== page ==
News

Whistler project an example of B.C.'s clean energy potential

fitzsimmonscreek_ipp_550x310.jpeg

Posted by Michelle Martin

The Peak 2 Peak Gondola that connects Whistler and Blackcomb mountains is known for its pristine views of B.C.'s rugged backcountry. Since January, however, there has been one more site of interest that blends into the landscape from the gondola's birds-eye vantage point: the intake for an operational, run-of-river facility delivering clean power to British Columbians.

The 7.9-megawatt Fitzsimmons Creek Project is among a growing list of small-scale power projects producing clean power in the province. Last month, project partners were invited out to Fitzsimmons for a grand opening celebration and tour, and that's when I got a firsthand look at the project.

A matter of local pride

Fitzsimmons could be described as "typical" among projects that have attained energy purchase agreements through BC Hydro's Standing Offer Program, except that most similar projects are located in more remote places. What makes the project stand out, ironically, is the way it blends into what is an active, multi-use recreational area.

Locals don't mind giving it the spotlight, in part because it's a feel-good, innovative project. Whistler Blackcomb Resort supported the project from the get-go, seeing it as emblematic of its commitment to environmental stewardship. And two local First Nations – the Lil'wat and Squamish Nations – signed participation agreements as far back as 2003.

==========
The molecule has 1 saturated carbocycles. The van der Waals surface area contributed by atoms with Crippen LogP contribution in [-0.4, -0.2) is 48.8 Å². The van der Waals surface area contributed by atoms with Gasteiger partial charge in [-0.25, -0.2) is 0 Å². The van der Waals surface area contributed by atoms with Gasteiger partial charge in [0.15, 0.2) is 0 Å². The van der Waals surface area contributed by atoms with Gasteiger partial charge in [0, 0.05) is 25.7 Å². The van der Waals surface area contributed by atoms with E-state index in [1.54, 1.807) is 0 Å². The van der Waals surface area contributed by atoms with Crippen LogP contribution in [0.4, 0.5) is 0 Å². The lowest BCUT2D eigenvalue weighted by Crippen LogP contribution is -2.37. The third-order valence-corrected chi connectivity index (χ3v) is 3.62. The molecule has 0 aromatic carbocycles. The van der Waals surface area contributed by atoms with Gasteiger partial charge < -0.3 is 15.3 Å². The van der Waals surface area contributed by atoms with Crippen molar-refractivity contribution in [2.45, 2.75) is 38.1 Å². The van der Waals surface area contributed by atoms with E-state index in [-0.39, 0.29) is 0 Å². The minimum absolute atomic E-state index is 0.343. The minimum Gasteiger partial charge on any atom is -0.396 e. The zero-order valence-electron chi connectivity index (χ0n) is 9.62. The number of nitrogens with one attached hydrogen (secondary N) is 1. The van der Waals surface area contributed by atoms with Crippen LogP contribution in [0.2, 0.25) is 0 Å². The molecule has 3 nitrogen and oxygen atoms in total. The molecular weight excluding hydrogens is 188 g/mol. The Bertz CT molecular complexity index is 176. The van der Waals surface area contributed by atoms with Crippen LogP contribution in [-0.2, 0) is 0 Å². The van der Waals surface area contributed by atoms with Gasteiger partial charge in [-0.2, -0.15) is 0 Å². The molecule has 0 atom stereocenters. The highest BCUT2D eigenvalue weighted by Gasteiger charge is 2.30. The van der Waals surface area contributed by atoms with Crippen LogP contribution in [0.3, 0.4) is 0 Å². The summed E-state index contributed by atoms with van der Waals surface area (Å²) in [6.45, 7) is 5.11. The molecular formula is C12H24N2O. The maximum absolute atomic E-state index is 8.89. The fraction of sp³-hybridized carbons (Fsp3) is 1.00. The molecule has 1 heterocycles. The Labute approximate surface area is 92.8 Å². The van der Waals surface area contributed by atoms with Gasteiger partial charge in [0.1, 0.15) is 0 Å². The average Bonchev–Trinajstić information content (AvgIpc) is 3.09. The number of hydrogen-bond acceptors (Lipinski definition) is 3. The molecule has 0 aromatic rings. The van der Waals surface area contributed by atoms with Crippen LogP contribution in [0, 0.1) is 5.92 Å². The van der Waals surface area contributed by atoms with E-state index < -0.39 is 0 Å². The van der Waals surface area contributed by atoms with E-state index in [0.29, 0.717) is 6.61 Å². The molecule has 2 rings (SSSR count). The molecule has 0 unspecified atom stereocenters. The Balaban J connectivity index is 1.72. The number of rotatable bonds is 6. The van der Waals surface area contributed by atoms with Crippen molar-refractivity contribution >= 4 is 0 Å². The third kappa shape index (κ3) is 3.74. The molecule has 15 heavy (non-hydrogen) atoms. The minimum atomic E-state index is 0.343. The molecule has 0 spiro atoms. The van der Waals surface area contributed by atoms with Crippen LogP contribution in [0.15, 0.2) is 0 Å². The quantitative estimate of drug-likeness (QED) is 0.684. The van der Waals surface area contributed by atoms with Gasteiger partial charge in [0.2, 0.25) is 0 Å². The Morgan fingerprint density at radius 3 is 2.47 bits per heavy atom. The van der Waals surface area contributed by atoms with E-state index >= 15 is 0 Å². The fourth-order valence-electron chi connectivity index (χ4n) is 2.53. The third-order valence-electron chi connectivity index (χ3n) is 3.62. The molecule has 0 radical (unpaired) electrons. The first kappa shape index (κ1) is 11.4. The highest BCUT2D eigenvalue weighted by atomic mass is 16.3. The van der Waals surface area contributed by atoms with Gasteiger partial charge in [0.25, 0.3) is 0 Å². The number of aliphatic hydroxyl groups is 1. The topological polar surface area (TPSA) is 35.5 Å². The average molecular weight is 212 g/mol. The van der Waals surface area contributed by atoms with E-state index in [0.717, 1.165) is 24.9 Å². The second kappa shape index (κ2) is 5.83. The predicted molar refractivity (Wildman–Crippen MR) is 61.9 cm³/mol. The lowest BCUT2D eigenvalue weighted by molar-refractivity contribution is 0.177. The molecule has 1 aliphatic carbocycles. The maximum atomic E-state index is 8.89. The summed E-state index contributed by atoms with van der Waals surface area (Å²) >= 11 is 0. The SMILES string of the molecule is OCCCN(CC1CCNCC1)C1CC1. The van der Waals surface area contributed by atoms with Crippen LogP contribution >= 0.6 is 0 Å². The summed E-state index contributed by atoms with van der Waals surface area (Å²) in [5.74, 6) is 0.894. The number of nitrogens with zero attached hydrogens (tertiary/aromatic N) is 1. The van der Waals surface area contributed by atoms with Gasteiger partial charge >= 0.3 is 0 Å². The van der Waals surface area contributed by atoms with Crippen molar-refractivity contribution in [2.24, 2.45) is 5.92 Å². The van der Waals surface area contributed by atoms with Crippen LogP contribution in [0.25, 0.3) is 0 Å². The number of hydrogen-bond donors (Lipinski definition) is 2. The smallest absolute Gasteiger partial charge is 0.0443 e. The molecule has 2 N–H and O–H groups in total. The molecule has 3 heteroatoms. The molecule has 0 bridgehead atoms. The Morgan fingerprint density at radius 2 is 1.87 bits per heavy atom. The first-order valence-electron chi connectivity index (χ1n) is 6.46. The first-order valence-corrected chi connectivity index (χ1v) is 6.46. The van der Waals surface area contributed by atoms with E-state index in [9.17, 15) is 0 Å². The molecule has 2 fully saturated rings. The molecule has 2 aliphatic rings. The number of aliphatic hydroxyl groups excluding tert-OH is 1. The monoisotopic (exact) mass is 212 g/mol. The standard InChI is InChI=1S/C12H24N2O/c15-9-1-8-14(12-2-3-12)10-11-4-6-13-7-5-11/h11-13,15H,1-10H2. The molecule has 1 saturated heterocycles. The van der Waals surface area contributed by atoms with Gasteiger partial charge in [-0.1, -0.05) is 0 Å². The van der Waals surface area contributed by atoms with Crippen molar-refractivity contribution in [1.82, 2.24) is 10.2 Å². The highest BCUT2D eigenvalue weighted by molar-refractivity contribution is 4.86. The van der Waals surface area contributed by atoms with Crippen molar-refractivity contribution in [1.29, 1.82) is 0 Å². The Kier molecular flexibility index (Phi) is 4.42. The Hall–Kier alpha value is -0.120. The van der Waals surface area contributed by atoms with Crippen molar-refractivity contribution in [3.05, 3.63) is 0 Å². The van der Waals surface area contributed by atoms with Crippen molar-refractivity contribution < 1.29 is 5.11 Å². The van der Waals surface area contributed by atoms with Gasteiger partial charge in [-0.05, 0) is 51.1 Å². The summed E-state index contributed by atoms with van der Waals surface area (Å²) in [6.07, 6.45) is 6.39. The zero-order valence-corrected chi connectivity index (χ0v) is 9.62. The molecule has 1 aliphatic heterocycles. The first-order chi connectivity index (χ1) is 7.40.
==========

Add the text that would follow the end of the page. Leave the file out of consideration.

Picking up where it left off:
Today, even a local zip line company makes a point of talking about the facility on its aerial tour of the valley.

They all have a positive story to tell: The small, non-intrusive power plant produces 32 gigawatt hours of electricity annually, enough to power approximately 3,200 homes each year and, coincidently, about the same amount of electricity the resort consumes in its mountain operations each year.

It's no wonder, then, that Arthur DeJong, Mountain Planning and Environmental Resource Manager for Whistler Blackcomb, calls it, "a greater good project in terms of mitigating climate change."

Two-thirds of Fitzsimmons is owned by the Quebec-based energy developer Innergex Renewable Energy Corporation, and the remainder is owned by Ledcor Power Group Ltd. It is only one of 17 facilities in Innergex's portfolio, which in B.C. includes two operational 50-megawatt facilities in Pemberton and Squamish. In addition, four others in B.C. are either under construction or have received an electricity purchase agreement.

Why BC Hydro is connected so intimately with the project is all to do with the Standing Offer Program. This program was introduced by the 2007 Energy Plan to encourage the development of small, clean energy projects that have a capacity no greater than 10 megawatts. Under this program, BC Hydro has signed six electricity purchase agreements.

As it breaks down, five of the Standing Offer Program projects are small hydro and one is biogas; three are on Vancouver Island and three are in the Lower Mainland; and four of the six are in service. The current program is under review and it is anticipated that the updated program will be launched in the fall.

With the Province's commitment to acquiring more clean power in B.C., it's safe to say that as Peak 2 Peak riders gaze down at Fitzsimmons they are seeing much more than a small power project – they are getting a glimpse of B.C.'s clean energy future.

Michelle Martin works with BC Hydro's Employee Communications team.